I’ve just attended the 2017 Association of Writing Programs (AWP) conference with some 13,000 students and faculty from writing programs and universities around the United States in attendance. I sat among representatives of small presses in the cavernous hall that housed the book market. Everyone was trying to attract students to their writing programs, authors to their submission pages, and buyers to their books. Meanwhile, a profusion of recent MFA and PhD grads schmoozed and congratulated one another comparing notes about the dismal state of the academic job market and reminiscing about grad school. Many had job interviews in hotel rooms scheduled around the trendy off-site readings and parties, though with the advent of the Skype interview, the formerly nerve-wracking AWP interview is not now the right of passage it once was. Still, the young guns found their old friends and discussed who had landed increasingly rare tenure-track jobs and who was still on the market and spending hard-earned adjunct wages to be there. They compared the climates of their respective universities—politically and meteorologically. They drank too much and slept too little, while seasoned faculty members chaperoned grad students—the target consumer group for the massive book fair and the audience for the panel discussions and readings in and around the conference.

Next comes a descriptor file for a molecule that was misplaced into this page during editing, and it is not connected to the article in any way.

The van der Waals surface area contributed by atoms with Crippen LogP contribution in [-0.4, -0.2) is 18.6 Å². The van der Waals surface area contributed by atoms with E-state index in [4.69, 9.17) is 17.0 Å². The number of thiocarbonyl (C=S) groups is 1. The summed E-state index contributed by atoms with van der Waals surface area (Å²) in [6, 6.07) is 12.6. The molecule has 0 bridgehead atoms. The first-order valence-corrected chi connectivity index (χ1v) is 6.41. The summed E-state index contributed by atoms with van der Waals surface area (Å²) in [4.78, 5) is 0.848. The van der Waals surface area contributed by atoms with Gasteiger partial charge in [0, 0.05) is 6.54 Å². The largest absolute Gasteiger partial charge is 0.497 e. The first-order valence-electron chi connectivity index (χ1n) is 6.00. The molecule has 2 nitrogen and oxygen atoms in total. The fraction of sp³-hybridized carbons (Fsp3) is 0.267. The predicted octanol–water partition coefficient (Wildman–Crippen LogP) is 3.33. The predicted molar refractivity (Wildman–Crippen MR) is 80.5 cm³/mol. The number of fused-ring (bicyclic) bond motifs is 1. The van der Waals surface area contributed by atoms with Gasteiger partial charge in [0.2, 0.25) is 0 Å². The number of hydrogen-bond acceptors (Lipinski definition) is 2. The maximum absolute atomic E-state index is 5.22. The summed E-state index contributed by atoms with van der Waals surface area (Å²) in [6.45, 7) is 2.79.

I sat behind a crenellated battlement of books I couldn’t even give away and watched people stream past for all three days of the conference. White male Boomer-aged professors wore sports coats and jeans, grey pony tails and earrings the fashion accessories of choice. The African American tenured men favored bright silks and glistening shaved heads. All wore “cool” more comfortably than their female counterparts, who, apart from the tastefully professional African American women, appeared to be either crones or mutton-dressed-as-lamb. Since I fall on that spectrum myself, I feel qualified to comment. The crones gossiped a little too loudly, hair in awkward tufts, mascara smudged, while the mutton-dressed-as-lamb draped chic, risqué clothing over skeletal frames a little too casually, their entourage of graduate assistants shielding them from direct light.
The newly tenured wore uniforms of respectability, tattoos covered. Button-down shirts and sweater vests for the men and blouses over cigarette-skirts for the women with stockings and sensible pumps. The millenials dressed in predictable gender-blended variations, hairstyles their most obvious concession to fashion. Extravagant undercuts and outlandish color declaring their lifestyle choices. Students showed facial-jewelry, body art, and outlandish clothes, while professors favored short buzz-cuts.